Microsoft Workloads on AWS

Reducing the operational cost of containerized Windows applications with AWS App2Container support for Windows on AWS Fargate

In July of 2020, AWS announced support for automating the conversion and deployment of IIS-based Windows applications to Amazon Elastic Container Service (Amazon ECS), Amazon Elastic Kubernetes Service (Amazon EKS), or AWS App Runner using the AWS App2Container tool. In the time since that initial announcement, App2Container has been enhanced to support more complex architectures consisting of multiple IIS applications and also Windows services. To run these applications, customers needed to provision Amazon Elastic Compute Cloud (Amazon EC2) instances to serve as the Windows container hosts on which the tasks (or pods) ran. Fortunately, App2Container provided the ability to automatically provision this infrastructure, but customers still have the operational overhead of maintaining these container host instances.

Since the launch of AWS Fargate, that operational overhead could be avoided by selecting Fargate as the launch type when deploying an application’s containers. AWS would manage the provisioning and management of hosts, allowing developers to adopt a serverless approach for their container-based applications. However, until recently Fargate only offered support for Linux-based container images. This prevented Windows-based applications from being deployed to Fargate and instead required deployment to Amazon ECS or Amazon EKS clusters containing Amazon EC2 hosts.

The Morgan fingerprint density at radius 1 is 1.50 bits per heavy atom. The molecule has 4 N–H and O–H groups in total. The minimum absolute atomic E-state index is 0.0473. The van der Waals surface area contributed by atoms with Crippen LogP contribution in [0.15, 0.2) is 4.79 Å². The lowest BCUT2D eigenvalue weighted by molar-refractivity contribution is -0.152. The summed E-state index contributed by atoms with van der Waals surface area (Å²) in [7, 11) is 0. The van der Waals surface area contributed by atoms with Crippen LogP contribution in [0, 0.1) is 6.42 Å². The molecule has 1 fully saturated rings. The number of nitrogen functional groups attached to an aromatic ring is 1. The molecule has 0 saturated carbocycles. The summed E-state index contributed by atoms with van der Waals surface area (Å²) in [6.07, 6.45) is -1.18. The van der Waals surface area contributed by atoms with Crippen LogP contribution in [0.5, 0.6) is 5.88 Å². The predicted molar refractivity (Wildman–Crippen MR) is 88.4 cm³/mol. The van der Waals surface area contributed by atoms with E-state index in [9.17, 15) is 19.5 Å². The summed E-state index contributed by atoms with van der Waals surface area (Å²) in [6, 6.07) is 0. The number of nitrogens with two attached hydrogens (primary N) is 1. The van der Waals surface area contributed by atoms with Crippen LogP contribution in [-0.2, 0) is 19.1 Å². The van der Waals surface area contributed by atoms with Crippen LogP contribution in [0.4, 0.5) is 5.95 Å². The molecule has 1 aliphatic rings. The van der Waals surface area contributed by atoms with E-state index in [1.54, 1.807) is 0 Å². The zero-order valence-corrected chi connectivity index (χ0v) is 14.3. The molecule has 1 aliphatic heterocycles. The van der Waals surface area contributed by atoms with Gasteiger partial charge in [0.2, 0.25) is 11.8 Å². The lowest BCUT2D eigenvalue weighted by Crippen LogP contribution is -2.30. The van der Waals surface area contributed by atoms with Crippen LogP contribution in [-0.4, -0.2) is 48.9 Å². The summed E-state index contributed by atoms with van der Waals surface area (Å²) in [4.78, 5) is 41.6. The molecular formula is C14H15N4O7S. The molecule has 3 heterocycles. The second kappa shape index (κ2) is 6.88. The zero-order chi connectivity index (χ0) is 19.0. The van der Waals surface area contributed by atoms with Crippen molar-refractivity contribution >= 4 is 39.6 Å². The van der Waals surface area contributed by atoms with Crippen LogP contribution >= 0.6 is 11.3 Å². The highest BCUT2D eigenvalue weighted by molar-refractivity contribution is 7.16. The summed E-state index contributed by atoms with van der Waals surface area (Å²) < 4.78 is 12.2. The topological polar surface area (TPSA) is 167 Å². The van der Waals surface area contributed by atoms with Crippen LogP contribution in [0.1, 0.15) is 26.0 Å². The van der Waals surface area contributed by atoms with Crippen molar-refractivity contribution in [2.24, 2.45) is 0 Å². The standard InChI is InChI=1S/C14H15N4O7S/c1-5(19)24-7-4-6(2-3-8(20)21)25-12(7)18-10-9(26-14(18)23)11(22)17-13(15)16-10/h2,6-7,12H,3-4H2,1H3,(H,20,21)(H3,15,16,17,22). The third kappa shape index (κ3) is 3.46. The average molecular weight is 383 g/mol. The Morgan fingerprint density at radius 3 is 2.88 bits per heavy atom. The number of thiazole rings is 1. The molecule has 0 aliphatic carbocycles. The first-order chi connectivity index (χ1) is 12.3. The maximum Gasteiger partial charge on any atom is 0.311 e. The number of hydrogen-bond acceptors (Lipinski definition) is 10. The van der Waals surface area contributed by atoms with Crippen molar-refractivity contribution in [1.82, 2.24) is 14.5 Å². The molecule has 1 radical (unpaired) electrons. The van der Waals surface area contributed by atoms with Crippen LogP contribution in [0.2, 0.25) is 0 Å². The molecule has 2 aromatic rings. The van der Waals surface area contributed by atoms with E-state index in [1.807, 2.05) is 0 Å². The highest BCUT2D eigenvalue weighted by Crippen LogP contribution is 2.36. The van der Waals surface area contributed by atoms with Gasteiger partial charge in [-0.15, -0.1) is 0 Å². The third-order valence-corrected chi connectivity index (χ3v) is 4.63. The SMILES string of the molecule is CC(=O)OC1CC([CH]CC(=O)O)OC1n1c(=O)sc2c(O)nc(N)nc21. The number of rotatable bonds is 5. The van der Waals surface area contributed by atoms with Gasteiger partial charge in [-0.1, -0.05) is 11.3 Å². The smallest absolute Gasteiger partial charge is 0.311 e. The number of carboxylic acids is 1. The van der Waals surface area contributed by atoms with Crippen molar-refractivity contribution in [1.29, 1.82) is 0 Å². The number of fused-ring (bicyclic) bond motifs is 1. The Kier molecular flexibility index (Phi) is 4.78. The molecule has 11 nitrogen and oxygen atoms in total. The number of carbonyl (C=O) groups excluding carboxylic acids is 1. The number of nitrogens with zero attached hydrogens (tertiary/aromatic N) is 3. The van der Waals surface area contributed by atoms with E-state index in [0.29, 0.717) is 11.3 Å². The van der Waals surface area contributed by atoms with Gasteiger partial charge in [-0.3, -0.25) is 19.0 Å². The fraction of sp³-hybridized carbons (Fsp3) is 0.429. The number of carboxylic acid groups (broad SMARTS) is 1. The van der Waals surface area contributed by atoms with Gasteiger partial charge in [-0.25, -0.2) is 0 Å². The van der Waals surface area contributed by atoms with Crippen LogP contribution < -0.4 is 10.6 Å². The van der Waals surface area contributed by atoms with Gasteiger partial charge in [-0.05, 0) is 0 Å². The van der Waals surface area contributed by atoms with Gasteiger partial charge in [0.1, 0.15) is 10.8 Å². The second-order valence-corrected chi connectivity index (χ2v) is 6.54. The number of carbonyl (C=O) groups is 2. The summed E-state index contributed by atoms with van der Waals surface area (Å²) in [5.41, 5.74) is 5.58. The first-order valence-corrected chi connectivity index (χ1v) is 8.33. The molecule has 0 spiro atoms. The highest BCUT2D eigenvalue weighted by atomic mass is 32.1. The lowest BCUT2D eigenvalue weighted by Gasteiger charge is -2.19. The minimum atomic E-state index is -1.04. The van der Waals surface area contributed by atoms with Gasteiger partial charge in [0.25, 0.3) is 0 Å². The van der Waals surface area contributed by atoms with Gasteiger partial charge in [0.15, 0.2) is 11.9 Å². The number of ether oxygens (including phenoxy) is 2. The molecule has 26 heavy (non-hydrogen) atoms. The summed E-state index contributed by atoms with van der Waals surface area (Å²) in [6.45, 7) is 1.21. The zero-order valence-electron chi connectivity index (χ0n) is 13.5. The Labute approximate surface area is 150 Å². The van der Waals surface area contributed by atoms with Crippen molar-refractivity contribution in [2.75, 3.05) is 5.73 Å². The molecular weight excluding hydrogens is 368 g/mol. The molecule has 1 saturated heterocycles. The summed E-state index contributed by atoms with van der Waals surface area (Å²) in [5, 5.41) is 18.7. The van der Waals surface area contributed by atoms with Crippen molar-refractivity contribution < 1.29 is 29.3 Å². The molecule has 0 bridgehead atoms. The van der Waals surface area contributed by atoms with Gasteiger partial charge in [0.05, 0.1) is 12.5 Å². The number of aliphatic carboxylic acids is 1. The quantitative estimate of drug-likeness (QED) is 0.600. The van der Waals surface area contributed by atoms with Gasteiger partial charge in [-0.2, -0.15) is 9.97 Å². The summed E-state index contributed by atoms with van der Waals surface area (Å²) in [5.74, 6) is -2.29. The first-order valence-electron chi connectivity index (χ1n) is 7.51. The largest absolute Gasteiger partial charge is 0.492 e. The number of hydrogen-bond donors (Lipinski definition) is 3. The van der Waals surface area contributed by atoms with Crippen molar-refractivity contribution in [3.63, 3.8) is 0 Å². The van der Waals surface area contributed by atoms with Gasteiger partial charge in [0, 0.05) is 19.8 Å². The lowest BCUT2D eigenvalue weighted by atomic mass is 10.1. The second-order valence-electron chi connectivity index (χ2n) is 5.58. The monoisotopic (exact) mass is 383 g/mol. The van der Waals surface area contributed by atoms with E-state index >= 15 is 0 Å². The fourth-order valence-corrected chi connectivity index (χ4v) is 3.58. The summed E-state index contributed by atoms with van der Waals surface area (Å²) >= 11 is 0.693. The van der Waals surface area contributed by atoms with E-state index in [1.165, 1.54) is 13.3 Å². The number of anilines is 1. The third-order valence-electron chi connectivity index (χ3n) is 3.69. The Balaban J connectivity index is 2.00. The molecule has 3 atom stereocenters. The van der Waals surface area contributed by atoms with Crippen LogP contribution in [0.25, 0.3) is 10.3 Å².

With the announcement of support for Windows on Fargate, this ability to run serverless containers has now become available to Windows container developers, and the App2Container tool has been enhanced to support automating deployments to AWS Fargate for Windows applications. In this article, I will explore this new support and walk through how customers can leverage Fargate for deploying their Windows applications.

Selecting AWS Fargate for your application’s deployment